Cell By Cell

Our home used to resound with music in the years 1994 to 2012. Some of the early notes were painful to the ears. I thought I’d die, cell by cell, from bombardment by bad notes.

There must be such a thing. There must be people who, sensing they have poor musical sense, go on learning music anyway. Cells must pop inside them—under an avalanche of bad phrasing—becoming goo.

I imagine a new diagnosis of sorts in medicine in which the doctor places a stethoscope on a man’s skin and says, in a mournful tone, “I’m afraid, Mister NoNotes, that you’ve contracted Immusicalia. You will die. Unless you stop singing or playing the trombone, of course.”

So you can see why, in the early years of parenting, I worried, I was suffocated with anxiety, in fact, that my children may not have inherited my musicality and that, instead, they might have acquired their father’s. But the girl and the boy became sensitive musicians with fine ears and nimble fingers. I was sad, however, when they decided that while the fine arts would never leave them, they would not pursue a professional life in arts performance.

This morning, I received a message from my son in Berlin. “Hey, I’ve rented a violin and I’m playing after such a long time. It’s so fun.”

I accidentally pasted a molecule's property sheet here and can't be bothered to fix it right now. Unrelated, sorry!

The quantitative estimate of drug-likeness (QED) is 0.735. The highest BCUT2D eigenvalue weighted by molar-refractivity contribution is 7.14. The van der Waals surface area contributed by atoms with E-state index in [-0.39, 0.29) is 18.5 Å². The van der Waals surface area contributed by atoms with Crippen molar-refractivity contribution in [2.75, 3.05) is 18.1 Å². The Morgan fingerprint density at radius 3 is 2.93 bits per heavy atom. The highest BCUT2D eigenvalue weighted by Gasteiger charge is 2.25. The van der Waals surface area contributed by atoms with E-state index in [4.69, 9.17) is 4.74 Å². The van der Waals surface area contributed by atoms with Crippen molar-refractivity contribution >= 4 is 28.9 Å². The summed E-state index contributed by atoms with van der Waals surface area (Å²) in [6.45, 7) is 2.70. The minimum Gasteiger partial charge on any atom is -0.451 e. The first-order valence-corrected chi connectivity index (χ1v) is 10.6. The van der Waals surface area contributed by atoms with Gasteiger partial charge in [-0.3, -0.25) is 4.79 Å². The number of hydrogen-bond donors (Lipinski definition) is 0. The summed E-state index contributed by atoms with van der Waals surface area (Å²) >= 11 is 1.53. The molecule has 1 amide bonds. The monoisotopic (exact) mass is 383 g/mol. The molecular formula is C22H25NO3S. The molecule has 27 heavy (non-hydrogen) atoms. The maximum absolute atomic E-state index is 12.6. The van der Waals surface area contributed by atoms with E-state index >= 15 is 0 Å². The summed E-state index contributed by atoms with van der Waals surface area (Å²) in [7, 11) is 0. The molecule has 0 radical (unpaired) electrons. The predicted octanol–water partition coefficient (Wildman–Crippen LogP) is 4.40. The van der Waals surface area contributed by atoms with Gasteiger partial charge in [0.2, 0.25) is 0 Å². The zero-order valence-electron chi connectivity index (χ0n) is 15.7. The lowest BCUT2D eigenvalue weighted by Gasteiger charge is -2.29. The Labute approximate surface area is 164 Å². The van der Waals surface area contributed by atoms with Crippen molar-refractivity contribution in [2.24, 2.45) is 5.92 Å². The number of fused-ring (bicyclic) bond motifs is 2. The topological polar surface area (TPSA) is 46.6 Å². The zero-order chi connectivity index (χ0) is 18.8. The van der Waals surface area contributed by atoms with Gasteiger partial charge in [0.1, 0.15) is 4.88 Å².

I saw the message rather late today but ever since I read it, I’ve been feeling that my cells are holding hands inside of me. They’re putting their whole cells in and their whole cells out and their whole cells in and turning themselves around. They’re doing the hokey pokey and turning them cells around and that’s what it's all about.

~~~To see the reactions to this post on Facebook, go to http://bit.ly/MusCLFB

Meditation On Strains

I'm working while strains of Meditation from Thais fill my sunroom. I'm thinking of my little girl who played it with feeling and finesse years ago. She'll be 24 the day after.

I wonder when I'll ever hear her play the violin again. And then I remind myself that we let our children learn art also for art's sake, not just as a means to a particular end but as a means to any number of means and ends. To seek the finest in art and thought; to hear nuance; to winnow virtuosity from mastery; to not always tow the line of a chorus; to appreciate the choice of one word over another; to reread passages of fine writing; to stop inside museums on an alone-day; to chase the core of people in friendships; to weep at a new song; to remember to be graceful but to never forget to be gracious; to create something of value; to listen and in the listening hear more than just words; to hunt, not for designer things, but for the design of great things; to see the apples through an open window; and to buy an Apple, always, always, always, even if it's called an iPad Maxi.